"We save lives but we will not permit illegal activities," Italian Prime Minister Enrico Letta said following a meeting with his Maltese counterpart Joseph Muscat in Valletta.
Muscat slammed the EU for "allowing thousands to cross the Mediterranean and risk their lives".
"We are doing more than our resources permit. We have to send a strong message that we will still save lives but we must combat trafficking," he said, adding that authorities would not stand by and do nothing.
On Saturday, the Italian navy arrested 16 human traffickers aboard a so-called "mother ship" in international waters off Libya.
The fishing boat served as a staging area from which the traffickers dispatched their clients - Syrian migrants seeking asylum or a better life - aboard smaller, often rickety vessels to destinations in southern Europe.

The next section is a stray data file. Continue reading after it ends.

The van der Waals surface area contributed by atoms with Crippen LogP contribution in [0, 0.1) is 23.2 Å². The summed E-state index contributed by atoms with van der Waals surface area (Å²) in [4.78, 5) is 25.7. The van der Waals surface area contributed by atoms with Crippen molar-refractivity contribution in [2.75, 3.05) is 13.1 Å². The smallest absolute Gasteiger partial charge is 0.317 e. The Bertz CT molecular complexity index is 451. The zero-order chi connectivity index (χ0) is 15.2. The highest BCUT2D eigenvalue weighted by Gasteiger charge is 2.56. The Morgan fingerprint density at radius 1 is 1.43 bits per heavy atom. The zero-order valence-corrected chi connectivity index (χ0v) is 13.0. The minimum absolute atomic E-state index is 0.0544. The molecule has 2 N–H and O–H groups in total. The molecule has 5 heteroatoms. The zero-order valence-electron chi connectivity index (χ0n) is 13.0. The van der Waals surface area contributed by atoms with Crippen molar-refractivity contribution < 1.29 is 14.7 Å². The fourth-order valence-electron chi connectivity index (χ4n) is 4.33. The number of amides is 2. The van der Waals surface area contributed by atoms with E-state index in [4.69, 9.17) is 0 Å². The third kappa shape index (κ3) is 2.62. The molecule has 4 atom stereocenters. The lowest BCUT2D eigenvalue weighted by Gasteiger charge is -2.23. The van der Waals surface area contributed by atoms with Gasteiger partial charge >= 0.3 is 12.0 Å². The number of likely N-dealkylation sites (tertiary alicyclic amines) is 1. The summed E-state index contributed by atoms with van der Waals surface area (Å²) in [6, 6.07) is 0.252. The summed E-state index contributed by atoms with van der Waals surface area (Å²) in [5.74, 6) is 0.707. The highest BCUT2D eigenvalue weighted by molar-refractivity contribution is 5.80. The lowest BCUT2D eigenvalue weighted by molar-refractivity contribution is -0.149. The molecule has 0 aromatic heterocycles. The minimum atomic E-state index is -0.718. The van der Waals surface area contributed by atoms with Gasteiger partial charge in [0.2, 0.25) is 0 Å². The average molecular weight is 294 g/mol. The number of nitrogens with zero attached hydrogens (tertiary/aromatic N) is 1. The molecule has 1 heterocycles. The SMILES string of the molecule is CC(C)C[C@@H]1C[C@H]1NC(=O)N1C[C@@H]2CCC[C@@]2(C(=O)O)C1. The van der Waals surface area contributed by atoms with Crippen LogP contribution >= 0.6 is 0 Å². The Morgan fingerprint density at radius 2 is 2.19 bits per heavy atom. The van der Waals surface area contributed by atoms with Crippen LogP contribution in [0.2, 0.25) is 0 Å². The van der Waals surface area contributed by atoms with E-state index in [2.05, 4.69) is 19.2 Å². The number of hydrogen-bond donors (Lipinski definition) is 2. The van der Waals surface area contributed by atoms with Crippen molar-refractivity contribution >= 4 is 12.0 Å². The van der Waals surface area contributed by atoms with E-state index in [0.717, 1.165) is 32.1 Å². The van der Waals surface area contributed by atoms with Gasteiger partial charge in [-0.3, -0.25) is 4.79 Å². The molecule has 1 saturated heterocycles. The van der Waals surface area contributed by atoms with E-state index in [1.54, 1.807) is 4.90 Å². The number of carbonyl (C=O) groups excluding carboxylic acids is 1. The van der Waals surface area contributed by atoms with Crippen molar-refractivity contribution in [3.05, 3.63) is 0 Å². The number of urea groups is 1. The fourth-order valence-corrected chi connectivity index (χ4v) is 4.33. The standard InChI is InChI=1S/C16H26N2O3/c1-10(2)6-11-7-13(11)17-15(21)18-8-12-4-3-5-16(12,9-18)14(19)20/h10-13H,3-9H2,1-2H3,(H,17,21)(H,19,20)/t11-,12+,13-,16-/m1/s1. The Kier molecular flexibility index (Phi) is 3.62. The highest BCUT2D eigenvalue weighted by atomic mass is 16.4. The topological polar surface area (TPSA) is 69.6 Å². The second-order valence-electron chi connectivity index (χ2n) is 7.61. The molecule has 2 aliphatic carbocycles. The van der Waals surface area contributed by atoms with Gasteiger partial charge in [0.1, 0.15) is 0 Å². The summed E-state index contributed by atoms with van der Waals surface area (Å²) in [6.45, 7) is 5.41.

The boat had been under surveillance, including by drones, hi-tech radars, night-vision equipment and submarine, under stepped-up operations launched after two shipwrecks last month claimed some 500 lives.
Rights groups have warned that EU heads of state have so far been focused purely on means of keeping migrants out of fortress Europe, but Italy, Malta and fellow countries on the bloc's southern fringe say they struggle to cope with the boatloads of migrants washing up on their shores.